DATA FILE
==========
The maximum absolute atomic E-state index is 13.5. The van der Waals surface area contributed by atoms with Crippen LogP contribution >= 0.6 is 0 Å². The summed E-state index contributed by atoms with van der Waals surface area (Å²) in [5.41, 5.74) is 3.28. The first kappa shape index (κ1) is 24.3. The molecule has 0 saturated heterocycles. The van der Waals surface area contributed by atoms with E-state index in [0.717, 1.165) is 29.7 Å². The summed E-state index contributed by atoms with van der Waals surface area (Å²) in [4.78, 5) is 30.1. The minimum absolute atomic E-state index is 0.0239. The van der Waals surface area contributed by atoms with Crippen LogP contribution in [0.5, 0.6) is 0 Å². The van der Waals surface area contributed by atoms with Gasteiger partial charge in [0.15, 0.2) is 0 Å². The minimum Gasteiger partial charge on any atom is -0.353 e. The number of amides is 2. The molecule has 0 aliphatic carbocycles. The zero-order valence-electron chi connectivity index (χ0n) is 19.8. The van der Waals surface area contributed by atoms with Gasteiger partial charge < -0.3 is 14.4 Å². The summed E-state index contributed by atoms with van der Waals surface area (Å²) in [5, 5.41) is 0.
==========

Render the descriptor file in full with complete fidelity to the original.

The maximum absolute atomic E-state index is 13.5. The van der Waals surface area contributed by atoms with Crippen LogP contribution >= 0.6 is 0 Å². The summed E-state index contributed by atoms with van der Waals surface area (Å²) in [5.41, 5.74) is 3.28. The first kappa shape index (κ1) is 24.3. The molecule has 0 saturated heterocycles. The van der Waals surface area contributed by atoms with E-state index in [0.717, 1.165) is 29.7 Å². The summed E-state index contributed by atoms with van der Waals surface area (Å²) in [4.78, 5) is 30.1. The minimum absolute atomic E-state index is 0.0239. The van der Waals surface area contributed by atoms with Crippen LogP contribution in [0.5, 0.6) is 0 Å². The van der Waals surface area contributed by atoms with Gasteiger partial charge in [0.15, 0.2) is 0 Å². The minimum Gasteiger partial charge on any atom is -0.353 e. The number of amides is 2. The molecule has 0 aliphatic carbocycles. The zero-order valence-electron chi connectivity index (χ0n) is 19.8. The van der Waals surface area contributed by atoms with Gasteiger partial charge < -0.3 is 14.4 Å². The summed E-state index contributed by atoms with van der Waals surface area (Å²) in [5, 5.41) is 0.